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148 Drew, Refugee, pp. 50 (Rose), 275 (Sanders); Botkin, Lay My Burden Down, p. 50; As Douglass noted: "A city slave is almost a freeman, compared with a slave on the plantation." It was in Baltimore that he learned to read, continuing on the with aid of white children after his mistress stopped teaching him. Narrative, p. 49-50, 53-54; Genovese, Roll, Jordan, Roll, pp. 562-63.

149 Douglass, Narrative, pp. 49, 94, 97; Similarly, escaped slave Henry Morehead stated: "The time is now, when the colored men begin to see that it is the want of education which has kept them in bondage so long;" Drew, Refugee, p. 180; Kemble, Journal, p. 130. See also p. 9; as quoted in Olmsted, Cotton Kingdom, 2:214.

150 Nat Turner, in 1831 the leader of the bloodiest American slave rebellion which erupted in Virginia, was literate, which certainly did not persuade slaveholders to encourage literacy among their human chattels. After this revolt killed some sixty whites, the white South suffered an abiding trauma that lingered into the Civil War. Stampp, Peculiar Institution, pp. 132-34.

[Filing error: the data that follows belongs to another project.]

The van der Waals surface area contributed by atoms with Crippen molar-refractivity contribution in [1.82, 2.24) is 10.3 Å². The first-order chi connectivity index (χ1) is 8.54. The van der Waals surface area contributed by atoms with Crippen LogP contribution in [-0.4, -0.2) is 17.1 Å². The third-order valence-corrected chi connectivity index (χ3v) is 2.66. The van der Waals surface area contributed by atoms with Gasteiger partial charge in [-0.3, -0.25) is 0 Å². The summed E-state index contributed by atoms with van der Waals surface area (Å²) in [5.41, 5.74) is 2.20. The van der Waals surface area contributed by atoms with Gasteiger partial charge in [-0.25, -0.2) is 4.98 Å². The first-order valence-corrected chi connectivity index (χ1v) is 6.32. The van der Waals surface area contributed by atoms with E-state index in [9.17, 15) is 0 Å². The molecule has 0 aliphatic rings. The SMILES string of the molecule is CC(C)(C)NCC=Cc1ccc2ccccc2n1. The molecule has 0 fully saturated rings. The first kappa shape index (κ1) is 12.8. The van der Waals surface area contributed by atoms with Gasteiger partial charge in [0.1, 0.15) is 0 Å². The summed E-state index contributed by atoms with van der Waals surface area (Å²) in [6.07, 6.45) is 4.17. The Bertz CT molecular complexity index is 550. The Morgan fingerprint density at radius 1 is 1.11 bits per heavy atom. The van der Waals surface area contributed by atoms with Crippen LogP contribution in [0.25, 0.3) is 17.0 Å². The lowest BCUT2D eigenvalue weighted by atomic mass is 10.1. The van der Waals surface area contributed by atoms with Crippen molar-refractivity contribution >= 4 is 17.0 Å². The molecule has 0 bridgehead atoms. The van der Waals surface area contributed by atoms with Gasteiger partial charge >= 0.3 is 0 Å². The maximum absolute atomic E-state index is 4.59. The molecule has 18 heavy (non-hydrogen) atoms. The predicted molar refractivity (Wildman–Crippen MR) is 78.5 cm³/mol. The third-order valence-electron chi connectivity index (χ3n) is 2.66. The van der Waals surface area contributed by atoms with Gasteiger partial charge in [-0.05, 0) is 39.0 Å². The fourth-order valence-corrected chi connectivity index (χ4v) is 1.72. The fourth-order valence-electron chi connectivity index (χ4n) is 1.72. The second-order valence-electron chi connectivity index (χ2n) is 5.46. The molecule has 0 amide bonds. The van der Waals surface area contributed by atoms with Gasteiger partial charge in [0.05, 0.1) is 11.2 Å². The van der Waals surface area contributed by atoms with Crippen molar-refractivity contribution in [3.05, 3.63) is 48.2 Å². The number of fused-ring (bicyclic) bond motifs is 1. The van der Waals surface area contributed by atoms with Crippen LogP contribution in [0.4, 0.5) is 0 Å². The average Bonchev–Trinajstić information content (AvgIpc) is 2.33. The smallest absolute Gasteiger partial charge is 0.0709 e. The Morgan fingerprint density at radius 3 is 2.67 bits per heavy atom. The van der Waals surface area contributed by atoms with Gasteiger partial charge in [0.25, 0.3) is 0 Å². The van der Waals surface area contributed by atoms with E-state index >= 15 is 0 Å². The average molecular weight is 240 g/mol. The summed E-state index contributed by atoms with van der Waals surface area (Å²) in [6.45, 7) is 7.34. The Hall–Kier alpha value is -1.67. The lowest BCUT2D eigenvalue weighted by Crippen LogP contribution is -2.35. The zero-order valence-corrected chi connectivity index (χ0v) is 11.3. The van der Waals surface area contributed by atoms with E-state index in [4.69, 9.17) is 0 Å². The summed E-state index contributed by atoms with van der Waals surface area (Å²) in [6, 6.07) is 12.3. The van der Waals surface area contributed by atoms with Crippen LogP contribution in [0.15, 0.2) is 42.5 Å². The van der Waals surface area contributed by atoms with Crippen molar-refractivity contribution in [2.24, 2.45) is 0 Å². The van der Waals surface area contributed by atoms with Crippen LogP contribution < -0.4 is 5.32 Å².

151 as quoted in Richard D. Younger, "Southern Grand Juries and Slavery," Journal of Negro History 40 (Apr. 1955):168-69; Brent, Incidents, p. 6; Armstrong, Old Massa's People, p. 26; Olmsted, Cotton Kingdom, 2:69-71; Botkin, Lay My Burden Down, p. 185; Drew, Refugee, p. 97.

152 Drew, Refugee, pp. 110, 175, 180-81 (Morehead); Brent, Incidents, pp. 74-75; Douglass, Narrative, pp. 89-90; Botkin, Lay My Burden Down, p. 91.

153 John Hope Franklin, From Slavery to Freedom A History of Negro Americans, 5d ed. (New York: Alfred A. Knopf, 1980), p. 145; Kemble, Journal, pp. 158, 271; Brent, Incidents, p. 74; Botkin, Lay My Burden Down, pp. 50, 126; Northrup, Twelve Years a Slave, p. 175.

154 John R. Gillis, The Development of European Society, 1770-1870 (Lanham, MD: University Press of America, 1983), p. 216 (chart); Hudson, A Shepherd's Life, p. 60; Commission on Employment in Agriculture, BPP, 1867-68, first report, pp. xxi, xix; R.S. Schofield, "Dimensions of Illiteracy, 1750-1850," Explorations in Economic History, 10 (1973): 450, cited by Snell, Annals, p. 36; Eric J. Hobsbawm and George Rude, Captain Swing (London: Lawrence and Wishart, 1969), p. 64.

155 Hobsbawm and Rude, Captain Swing, p. 64; Somerville, Whistler, p. 104; Cobbett, Rural Rides, pp. 123-24.